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Parental Involvement


U.S. News and World Report spent the past two years working with the National Opinion Research Center at the University of Chicago to develop a reliable method for evaluating high schools. The research reveals that outstanding schools share several key traits. Conspicuously absent from that list of traits are strong extracurricular activities, detailed college advising, state-of-the-art facilities, or teachers with doctorate degrees. Instead, the research cites "partnerships between parents and schools that enhance the academic offerings of the school" as a key trait of top high schools. Principals from 80 percent of the outstanding high schools say parents are involved and supportive, compared with 68 percent at other schools.1

The study clearly indicates parental involvement has a positive effect on students' academic performance. The 1998 Metropolitan Life Survey of the American Teacher found that 87 percent of students who earn A's and B's cited their parents' involvement and aid as vital to their success, while half of those earning C's or worse said their parents had no interest in their schools. Of the top schools featured in this new study, some reported that more than 40 percent of all parents were active in school activities. One of these schools, Atlanta's Walton High School, created a Web site where parents can get daily updates on children's grades, attendance, teacher comments, and the school schedule.2 The schools themselves acknowledge that parents contribute to a top-quality education as much, if not more, than the school does.

The contribution of parents, however, does not stop at enhancing academic performance. As the study suggests, parents play a far more extensive part in their child's overall development. Research indicates that parental involvement may also serve to boost a child's aspirations. Joyce Epstein, director of Johns Hopkins University's Center on School, Family, and Community Partnerships says, "Students' report card grades, attendance levels, and aspirations all increase if parents [are] involved at the high school level." With the support and involvement of parents, the outstanding schools studied by U.S. News and World Report inspire students to excel. Even teachers and administrators admit their inability to inspire students single-handedly.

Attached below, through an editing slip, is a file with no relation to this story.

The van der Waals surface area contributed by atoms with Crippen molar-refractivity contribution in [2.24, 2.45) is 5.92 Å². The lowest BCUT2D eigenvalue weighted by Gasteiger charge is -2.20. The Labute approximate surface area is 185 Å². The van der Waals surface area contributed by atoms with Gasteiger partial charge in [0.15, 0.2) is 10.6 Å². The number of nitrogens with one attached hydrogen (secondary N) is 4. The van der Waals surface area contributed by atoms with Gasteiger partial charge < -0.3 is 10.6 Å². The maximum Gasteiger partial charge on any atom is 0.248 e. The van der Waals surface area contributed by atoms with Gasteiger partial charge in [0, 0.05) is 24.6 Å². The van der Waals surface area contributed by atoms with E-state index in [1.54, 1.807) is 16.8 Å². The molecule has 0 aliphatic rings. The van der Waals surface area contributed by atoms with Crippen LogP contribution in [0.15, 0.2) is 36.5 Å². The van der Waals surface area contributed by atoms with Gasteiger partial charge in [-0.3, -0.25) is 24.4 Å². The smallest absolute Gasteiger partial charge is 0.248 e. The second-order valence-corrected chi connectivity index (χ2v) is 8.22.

Although a teenager may be reluctant to admit it, he needs his parents to encourage him to strive for excellence. A parent's proven love and gentle authority can motivate a student to spend those few extra minutes studying or spend Friday night working on a paper rather than going out with friends.

High school students may no longer require a daily lunch of peanut butter and jelly sandwiches with the crust cut off. They may not want to be quizzed on spelling words anymore, and they may not need their special He-Man lunch box washed every day. The newest data, however, is clear – they still need mom and dad.




1. U.S. News and World Report, January 18, 1999, p. 49.
2. Ibid., p. 74.